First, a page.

In all due respect, while Victor and Columbia readily embraced electric
recording, the smaller labels did resist, mainly as they didn't have the
capital resources to make the switch.
Brunswick had it's "light ray" process which, though a mystery, seems to
have been used by others as well as a way to dodge the equipment upgrade
and hefty licensing fees.
Gennett's electrical system, such as it was, was terrible sounding at
first. You would think that Marsh Labs, with its earlier, inferior
electrical system, would have prospered as a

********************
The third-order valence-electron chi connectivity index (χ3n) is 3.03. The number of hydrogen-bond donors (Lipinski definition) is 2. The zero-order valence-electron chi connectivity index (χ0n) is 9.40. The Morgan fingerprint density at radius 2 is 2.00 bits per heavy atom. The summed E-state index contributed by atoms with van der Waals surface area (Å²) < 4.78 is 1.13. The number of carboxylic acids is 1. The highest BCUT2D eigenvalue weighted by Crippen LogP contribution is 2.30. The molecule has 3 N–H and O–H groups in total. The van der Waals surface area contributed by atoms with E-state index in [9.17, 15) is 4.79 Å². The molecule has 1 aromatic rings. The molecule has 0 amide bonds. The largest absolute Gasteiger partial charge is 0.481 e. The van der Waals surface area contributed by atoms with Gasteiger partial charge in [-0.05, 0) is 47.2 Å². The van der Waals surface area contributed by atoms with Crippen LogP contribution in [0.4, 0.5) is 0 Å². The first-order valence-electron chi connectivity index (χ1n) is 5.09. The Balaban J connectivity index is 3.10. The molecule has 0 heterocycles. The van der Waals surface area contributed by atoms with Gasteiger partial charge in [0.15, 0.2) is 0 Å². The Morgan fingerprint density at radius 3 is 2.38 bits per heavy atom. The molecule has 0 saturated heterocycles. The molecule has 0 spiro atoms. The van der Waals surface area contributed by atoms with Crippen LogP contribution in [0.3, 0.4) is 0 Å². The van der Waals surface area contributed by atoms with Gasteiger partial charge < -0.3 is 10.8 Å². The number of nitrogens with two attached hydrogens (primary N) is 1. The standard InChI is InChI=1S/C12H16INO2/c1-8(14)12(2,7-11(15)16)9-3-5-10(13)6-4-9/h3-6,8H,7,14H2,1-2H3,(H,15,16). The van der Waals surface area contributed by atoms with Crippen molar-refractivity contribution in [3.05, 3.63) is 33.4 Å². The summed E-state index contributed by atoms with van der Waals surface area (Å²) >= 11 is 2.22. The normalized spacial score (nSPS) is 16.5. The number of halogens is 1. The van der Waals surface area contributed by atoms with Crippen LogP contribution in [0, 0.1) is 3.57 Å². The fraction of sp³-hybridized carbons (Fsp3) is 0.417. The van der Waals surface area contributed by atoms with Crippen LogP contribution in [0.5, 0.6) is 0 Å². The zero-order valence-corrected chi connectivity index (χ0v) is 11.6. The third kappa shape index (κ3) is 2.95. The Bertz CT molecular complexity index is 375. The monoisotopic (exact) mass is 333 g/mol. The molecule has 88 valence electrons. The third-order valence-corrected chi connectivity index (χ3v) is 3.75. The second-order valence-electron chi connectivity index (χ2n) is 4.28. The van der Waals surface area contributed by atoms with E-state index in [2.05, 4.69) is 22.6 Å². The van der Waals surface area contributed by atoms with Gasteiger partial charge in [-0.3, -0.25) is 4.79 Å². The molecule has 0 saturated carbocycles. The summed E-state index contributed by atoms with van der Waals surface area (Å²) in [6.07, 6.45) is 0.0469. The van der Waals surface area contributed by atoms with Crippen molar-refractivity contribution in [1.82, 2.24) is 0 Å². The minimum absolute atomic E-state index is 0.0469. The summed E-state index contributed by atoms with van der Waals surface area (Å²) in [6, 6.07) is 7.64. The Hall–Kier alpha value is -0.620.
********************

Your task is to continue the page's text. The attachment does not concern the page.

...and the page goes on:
result. But it didn't. Homer Rodeheaver closed his own acoustic studio in
Chicago in the fall of 1925 rather than to upgrade. I think BD&M went that
There was a little economic slump in 1925-26 that also wreaked havoc among
the smaller labels, so it wasn't just that. But the changeover to electric
was a major contributing factor
to the disappearance of certain labels in those years.
On Sun, Oct 7, 2012 at 8:13 PM, Dennis Rooney <[log in to unmask]>wrote:
> Dear Tom,
> No. Western Electric demonstrated their system to both Victor and Columbia.
> Each signed and began releasing electrical recordings by spring 1925.